Taking stock of local life over the past two years after hurricane Katrina, he points the fingers in the right direction (his insurance company right alongside Bush and Bronwie); and throws in some pointed lines (“My mother’s out in Houston / my daddy used to be in a grave”) that Newman would likely admire. What makes it work is the music’s tone of muted celebration. His accordion and Doug Garrison’s slowed-down second-line drumming match the steely determination of the lyric. And without underlining the point too hard, Sansone makes it clear that the kind of paradise he’s singing about—where “little people suffer and big shots don’t compromise”—isn’t confined to New Orleans.
The closing "I'm Goin' Home" (not the Ten Years After song), is a mournful yet spiritually uplifting gospel styled ballad that ends this sincere disc on a melancholy and introspective note. It's a fine return for a talented musician who has been out of the scene for far too long. ~ Hal Horowitz, All Music Guide Orleans is filled with artists from all over the world who discovered their true creative and spiritual home in the Crescent City. Many a first-time visitor to the Big Easy, upon soaking up such pleasures as a plate of boiled crawfish, a stroll on the banks of the Mississippi River, or the smell of blooming magnolias down Esplanade Avenue, fall under the city's spell.
Veteran bluesman Johnny Sansone had done his share of traveling, honing his craft in the Austin, Colorado, North Carolina, and Kansas City blues scenes, but after he set up camp in New Orleans in 1989, you'd swear he was born on the bayou. OTHER CRITICS SAY............... It may finally be time to retire Randy Newman’s “Louisiana 1927” as the post-Katrina song that everybody plays at Jazz Fest. After all, Newman was writing about an entirely different hurricane with topical references that don’t necessarily resonate today. You can only work up so much emotion about President Coolidge.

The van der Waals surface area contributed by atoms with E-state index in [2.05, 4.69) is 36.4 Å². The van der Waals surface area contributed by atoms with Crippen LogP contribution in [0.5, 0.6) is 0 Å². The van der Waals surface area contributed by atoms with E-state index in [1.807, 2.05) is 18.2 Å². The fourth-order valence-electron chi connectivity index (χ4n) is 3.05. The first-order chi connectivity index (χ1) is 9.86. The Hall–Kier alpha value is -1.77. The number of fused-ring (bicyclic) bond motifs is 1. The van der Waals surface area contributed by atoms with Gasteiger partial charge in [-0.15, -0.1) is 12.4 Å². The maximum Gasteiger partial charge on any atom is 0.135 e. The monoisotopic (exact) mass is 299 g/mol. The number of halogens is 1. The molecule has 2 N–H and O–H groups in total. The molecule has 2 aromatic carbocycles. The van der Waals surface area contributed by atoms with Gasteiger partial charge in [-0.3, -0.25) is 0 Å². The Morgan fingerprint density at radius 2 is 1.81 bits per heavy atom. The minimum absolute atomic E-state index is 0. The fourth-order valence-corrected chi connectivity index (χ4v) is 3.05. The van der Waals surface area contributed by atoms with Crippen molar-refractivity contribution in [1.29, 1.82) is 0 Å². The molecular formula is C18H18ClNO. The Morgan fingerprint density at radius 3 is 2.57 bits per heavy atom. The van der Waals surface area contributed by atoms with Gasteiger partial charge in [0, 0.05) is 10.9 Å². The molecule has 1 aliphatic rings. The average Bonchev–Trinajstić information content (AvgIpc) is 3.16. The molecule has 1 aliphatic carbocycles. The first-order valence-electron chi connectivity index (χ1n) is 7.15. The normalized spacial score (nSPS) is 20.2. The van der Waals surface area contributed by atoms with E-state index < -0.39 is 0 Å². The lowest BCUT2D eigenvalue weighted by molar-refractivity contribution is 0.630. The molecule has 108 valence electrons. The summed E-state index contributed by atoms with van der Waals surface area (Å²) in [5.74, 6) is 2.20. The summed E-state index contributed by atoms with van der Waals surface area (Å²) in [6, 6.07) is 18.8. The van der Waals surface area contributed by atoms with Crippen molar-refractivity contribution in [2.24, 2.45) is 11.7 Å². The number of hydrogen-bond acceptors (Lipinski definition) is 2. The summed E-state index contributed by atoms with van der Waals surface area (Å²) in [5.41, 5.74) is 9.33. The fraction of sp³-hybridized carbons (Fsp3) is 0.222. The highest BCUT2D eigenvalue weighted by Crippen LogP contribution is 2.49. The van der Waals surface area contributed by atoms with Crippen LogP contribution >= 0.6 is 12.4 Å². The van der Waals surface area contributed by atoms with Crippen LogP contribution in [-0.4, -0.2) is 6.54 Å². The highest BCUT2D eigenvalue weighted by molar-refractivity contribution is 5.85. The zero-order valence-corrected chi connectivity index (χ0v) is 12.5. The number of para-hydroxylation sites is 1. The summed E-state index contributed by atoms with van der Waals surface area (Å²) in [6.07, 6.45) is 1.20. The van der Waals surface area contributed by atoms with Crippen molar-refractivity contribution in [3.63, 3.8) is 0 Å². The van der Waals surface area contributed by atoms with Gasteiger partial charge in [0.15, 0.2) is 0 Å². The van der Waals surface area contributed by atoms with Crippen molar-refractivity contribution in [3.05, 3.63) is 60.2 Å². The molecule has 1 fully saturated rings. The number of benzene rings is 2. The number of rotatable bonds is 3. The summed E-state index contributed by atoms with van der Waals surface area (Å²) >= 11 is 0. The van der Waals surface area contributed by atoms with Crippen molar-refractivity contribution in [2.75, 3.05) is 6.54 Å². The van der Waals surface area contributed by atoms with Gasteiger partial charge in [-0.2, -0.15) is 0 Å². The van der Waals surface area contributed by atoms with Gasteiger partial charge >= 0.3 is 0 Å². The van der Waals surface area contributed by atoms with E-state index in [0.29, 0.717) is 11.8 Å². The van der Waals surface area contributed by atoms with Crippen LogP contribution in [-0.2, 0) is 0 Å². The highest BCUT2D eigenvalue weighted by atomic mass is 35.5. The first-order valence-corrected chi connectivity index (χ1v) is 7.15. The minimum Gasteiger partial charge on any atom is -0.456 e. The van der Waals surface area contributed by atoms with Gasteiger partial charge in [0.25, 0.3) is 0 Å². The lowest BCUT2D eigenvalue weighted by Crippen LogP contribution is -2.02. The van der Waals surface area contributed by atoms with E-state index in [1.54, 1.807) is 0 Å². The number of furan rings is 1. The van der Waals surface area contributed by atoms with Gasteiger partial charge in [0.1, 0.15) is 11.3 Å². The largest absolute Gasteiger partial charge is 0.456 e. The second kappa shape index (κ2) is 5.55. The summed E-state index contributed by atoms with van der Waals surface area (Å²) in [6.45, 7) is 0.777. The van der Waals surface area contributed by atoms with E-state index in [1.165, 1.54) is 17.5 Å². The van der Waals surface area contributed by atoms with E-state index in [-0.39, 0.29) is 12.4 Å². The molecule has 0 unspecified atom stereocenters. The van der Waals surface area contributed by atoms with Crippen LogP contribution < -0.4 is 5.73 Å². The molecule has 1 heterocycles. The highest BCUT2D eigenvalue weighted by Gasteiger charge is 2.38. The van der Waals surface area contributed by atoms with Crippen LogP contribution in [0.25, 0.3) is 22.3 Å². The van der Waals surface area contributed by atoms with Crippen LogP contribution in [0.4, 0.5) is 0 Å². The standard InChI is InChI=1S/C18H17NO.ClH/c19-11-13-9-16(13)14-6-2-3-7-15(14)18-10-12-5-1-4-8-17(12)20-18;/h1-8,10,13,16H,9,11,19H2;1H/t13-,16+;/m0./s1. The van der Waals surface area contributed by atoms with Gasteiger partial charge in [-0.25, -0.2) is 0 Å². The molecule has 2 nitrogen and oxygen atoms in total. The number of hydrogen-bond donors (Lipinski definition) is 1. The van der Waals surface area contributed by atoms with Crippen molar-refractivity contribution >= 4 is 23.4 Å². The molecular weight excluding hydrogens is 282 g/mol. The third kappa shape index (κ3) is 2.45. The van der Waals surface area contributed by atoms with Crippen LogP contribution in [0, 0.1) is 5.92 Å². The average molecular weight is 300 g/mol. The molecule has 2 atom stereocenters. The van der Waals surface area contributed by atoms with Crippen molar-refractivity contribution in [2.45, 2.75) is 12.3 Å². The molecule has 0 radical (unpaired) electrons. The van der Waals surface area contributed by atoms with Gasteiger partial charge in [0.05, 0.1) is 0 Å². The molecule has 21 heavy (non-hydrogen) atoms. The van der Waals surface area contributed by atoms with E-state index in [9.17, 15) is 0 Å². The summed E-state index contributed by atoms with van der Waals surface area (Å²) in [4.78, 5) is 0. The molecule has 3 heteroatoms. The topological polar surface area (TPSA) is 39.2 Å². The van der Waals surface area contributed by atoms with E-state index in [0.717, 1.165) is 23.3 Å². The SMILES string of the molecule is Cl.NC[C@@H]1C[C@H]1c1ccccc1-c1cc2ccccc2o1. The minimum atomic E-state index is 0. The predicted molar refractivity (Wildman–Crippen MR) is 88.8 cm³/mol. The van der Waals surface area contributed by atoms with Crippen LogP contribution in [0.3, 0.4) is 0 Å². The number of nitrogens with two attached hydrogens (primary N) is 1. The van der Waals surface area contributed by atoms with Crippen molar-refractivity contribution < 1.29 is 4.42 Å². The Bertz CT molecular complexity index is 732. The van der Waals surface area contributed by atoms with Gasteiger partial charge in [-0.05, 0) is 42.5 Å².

On the other hand, Johnny Sansone has come up with a perfect modern equivalent in this album’s title track. ......The Diamond State Blues Society Jumpin' Johnny Sansone ranks as one of the blues' finest harmonica players. After years of fronting blues bands in Colorado and Texas, and a stint as front-man for Ronnie Earl's band the Broadcasters, Sansone now mixes the standard 'Windy City' harp motifs with equal inspiration from sources such as Chicago guitarist Lonnie Brooks' early Gulf Coast R & B sides, the Louisiana swamp pop of Bobby Charles, and the zydeco accordion mastery of Clifton Chenier. Filtered through Sansone's keen song writing and brought to life with his robust voice and instrumental prowess, these touchstones come alive as a refreshing new entity.........The Ottawa Blues Festival “Johnny Sansone's harmonica playing is downright dazzling! He deserves comparison to such contemporary masters as Kim Wilson and Charlie Musselwhite, but his ace in the hole is his song writing.
If that sounds like inflated praise, just ask anyone who has attended any of his gigs—talent like his wins fans for life.” ~ Blues Revue Magazine "Sansone left his native West Orange, NJ, at 17 in 1975 to attend college in Colorado on a swimming scholarship. He began playing harmonica at age 13, also accompanying himself on guitar. "I was trying to be Jimmy Reed in our basement," he recalled in a 1997 interview. Sansone's father was a professional saxophonist who played with various jazz groups on the Newark, NJ, club scene." Read more on Last.fm.
User-contributed text is available under the Creative Commons By-SA License; additional terms may apply..
show me more